Scientists reactivate immune

February 21, 2008

Scientists at the Gladstone Institute of Virology and Immunology (GIVI) and the University of California, San Francisco (UCSF) have found that therapy can be used to stimulate the production of vital immune cells, called “T- cells,” in adults with HIV infection.

HIV disease destroys T-cells, leading to collapse of the immune system and severe infection. The thymus gland, which produces T-cells, gradually loses function over time (a process called “involution”) and becomes mostly inactive during adulthood. Because the thymus gland does not function well in adults, it is difficult for HIV-infected adults to make new T-cells. Thus, therapies that stimulate the thymus to produce new T-cells could help HIV-infected patients to rebuild their embattled immune systems.

Although it has been long assumed that the thymus cannot be reactivated in humans, research published in the March issue of the Journal of Clinical Investigation, shows that the thymus can be stimulated to produce more T-cells. This study is the first to show that pharmacologic therapies can be used to enhance human thymic function.

“These results represent new proof-of-principle findings that thymic involution can be reversed in humans” said Laura Napolitano, MD, lead author of the study, an Assistant Investigator at Gladstone and Assistant Professor of Medicine at UCSF. “Improved T-cell production may be helpful for some medical conditions such as HIV disease or bone marrow transplantation. These findings contribute new information to our understanding of T-cell production and are also an important step to determine whether immune therapies might someday benefit patients who need more T-cells.”

Based on promising animal studies suggesting that growth hormone (GH) enhances thymic function in aged mice, Gladstone and UCSF investigators conducted a prospective randomized research study that yielded an exciting observation: GH increased thymic mass and T-cells in humans. The investigators studied 22 HIV-infected adults for 2 years. One half of study participants were randomly assigned to continue their usual HIV therapy and to receive GH in the first year (“GH Arm”), and the other half continued their usual HIV therapy without GH treatment (“Control Arm”). In the second year of the study, Control Arm participants received GH, and GH Arm participants were studied off GH. Immune analyses were performed regularly in all study participants. The thymus was assessed by computed tomography (CT) scans, and the numbers and types of immune cells in the blood were determined by an advanced method called multiparameter flow cytometry.

All study participants had been receiving effective HIV therapy for at least one year (average duration of HIV therapy was approximately 3 years) with good suppression of the virus. Despite effective therapy, they still had an unusually low number of “CD4” T-cells, a type of T cell that is essential for normal immune function. At the start of the study, the patients in the two arms did not differ in average duration of effective HIV therapy, amount of HIV in the blood, age, thymic mass or in a large number of important immunologic measurements.

The results were very encouraging. Napolitano’s team found that GH treatment markedly increased thymic mass and appeared to double the number of newly made T-cells. On average, GH receipt was associated with a 30% increase in CD4 T-cells (2.4 fold higher than no GH). These gains continued to increase at least 3 months beyond GH discontinuation and appeared to persist for at least one year after GH discontinuation.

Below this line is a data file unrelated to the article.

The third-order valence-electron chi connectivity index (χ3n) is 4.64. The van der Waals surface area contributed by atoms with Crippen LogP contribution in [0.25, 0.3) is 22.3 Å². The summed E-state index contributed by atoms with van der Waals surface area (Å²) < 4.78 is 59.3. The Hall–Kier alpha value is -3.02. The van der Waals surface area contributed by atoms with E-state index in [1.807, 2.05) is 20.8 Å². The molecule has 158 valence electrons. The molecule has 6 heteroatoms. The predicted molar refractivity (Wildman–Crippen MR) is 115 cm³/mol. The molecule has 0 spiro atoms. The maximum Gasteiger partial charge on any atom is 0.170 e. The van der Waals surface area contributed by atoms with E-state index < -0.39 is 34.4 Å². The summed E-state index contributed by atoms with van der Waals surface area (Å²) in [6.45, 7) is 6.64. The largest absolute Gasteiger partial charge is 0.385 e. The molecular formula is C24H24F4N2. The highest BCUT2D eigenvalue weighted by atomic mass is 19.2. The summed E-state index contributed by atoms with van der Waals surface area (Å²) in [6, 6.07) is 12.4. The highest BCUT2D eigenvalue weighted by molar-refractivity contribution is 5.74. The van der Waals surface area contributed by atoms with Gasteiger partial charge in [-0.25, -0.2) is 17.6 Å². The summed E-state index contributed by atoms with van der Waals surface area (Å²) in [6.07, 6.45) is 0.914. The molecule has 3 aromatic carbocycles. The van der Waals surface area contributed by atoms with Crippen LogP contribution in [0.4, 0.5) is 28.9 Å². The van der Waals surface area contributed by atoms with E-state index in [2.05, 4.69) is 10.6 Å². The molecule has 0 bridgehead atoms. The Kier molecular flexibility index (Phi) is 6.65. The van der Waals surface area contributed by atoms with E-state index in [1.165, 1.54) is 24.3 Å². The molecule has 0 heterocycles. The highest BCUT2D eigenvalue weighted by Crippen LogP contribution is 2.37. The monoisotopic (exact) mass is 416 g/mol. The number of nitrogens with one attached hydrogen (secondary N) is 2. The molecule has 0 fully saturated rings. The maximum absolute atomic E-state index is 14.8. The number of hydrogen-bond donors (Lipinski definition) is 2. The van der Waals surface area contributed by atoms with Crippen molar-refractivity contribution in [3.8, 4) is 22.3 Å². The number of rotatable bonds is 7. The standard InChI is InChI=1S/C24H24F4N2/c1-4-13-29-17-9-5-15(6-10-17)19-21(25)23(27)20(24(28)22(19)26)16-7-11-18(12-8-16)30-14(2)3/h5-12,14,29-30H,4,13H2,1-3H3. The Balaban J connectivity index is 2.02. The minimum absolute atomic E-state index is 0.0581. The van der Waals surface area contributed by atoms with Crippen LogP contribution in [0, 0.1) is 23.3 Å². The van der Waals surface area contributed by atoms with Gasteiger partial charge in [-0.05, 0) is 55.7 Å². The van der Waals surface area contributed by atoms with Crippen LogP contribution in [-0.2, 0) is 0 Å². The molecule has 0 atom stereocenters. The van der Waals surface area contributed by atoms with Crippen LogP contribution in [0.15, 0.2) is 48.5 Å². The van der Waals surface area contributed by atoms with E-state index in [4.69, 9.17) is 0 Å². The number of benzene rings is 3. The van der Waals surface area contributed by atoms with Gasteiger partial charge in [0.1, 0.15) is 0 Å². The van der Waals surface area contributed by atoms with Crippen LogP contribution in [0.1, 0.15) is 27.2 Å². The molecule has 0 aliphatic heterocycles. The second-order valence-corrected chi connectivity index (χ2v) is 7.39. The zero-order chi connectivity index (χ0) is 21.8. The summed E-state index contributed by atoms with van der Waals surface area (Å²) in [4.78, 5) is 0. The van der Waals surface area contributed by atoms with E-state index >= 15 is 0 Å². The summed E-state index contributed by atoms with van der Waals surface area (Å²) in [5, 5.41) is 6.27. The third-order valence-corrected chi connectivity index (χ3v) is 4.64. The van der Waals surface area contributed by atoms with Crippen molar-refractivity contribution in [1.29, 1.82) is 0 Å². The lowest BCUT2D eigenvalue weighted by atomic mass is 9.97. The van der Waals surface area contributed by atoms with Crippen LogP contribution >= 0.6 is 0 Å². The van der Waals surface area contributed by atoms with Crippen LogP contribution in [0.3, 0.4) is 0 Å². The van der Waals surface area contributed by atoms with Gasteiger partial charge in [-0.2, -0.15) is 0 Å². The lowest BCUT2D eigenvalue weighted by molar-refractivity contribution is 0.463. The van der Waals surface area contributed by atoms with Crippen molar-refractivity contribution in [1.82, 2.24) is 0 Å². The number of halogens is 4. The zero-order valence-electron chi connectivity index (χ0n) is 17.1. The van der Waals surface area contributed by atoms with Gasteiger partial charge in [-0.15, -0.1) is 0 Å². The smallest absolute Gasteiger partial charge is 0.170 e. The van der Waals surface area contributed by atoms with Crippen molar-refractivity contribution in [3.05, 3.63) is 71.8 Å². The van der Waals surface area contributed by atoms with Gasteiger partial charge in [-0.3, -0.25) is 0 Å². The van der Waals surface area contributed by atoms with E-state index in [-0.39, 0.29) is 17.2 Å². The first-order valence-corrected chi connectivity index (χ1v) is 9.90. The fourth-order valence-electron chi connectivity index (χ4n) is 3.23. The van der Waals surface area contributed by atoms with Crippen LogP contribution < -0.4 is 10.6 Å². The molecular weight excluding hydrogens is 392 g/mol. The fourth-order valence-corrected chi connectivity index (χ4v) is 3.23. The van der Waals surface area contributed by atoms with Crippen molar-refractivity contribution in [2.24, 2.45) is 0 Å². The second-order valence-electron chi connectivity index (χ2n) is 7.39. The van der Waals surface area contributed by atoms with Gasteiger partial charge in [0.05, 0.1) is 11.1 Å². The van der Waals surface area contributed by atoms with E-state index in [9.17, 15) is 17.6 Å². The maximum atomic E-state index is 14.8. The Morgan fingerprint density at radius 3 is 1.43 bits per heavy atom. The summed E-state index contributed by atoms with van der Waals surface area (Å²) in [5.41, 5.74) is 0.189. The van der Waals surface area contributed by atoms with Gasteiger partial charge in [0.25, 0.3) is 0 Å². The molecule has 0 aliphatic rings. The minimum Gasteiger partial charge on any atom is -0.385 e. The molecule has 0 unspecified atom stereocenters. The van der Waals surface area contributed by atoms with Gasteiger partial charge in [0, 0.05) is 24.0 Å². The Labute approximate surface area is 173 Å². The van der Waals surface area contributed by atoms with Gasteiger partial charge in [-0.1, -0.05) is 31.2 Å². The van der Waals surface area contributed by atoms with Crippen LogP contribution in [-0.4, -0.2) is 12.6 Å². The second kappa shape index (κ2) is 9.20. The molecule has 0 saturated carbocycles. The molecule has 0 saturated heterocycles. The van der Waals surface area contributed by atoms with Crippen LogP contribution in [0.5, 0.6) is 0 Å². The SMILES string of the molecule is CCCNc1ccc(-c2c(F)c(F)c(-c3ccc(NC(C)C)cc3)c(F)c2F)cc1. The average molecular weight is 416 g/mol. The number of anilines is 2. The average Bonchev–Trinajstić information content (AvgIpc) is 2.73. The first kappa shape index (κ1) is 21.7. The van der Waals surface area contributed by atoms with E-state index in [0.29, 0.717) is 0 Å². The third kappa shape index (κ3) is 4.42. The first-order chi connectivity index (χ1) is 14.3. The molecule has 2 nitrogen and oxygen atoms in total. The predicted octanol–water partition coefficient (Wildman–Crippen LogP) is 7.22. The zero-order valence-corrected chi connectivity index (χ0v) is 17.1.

“The findings of this study are exciting,” said senior author Joseph M. McCune, a Professor of Medicine at UCSF, “and dispel the previously-held notion that the thymus cannot be summoned into action later in life. If these findings bear out in larger studies, this news should be of particular interest to those in need of new T-cells, for instance, adults with HIV disease or other forms of T cell depletion.”

“However,” both Napolitano and McCune cautioned, “GH should not be used as a treatment for immune purposes in HIV disease or in any other individuals at this time, unless this treatment occurs within a research study. More research is needed to learn whether stimulating the production of new T-cells actually provides a health benefit.

–“We have shown an increase in the quantity of T-cells, but must also determine whether a recovered thymus produces good quality T-cells that provide satisfactory immune protection.” Napolitano added, “This was a relatively small study of carefully selected adults receiving effective therapy for HIV infection and our findings may not apply to the majority of individuals.”

While the sample in this study is relatively small, Napolitano said a larger, multi-center study conducted by the AIDS Clinical Trial Group (ACTG) has yielded similar results in preliminary analyses and is expected to report these results in the future. “The ACTG study will provide additional data that will add to our understanding of GH effects on the immune system,” said Napolitano who is also a member of the ACTG Team conducting the multi-center study.

“GH is a protein hormone that acts upon mosT-cells of the body, which can result in several side effects,” stated Napolitano. “We are interested in learning the specific way that GH affects the thymus so that therapy can be more narrowly directed to the thymus.

Source: Gladstone Institutes

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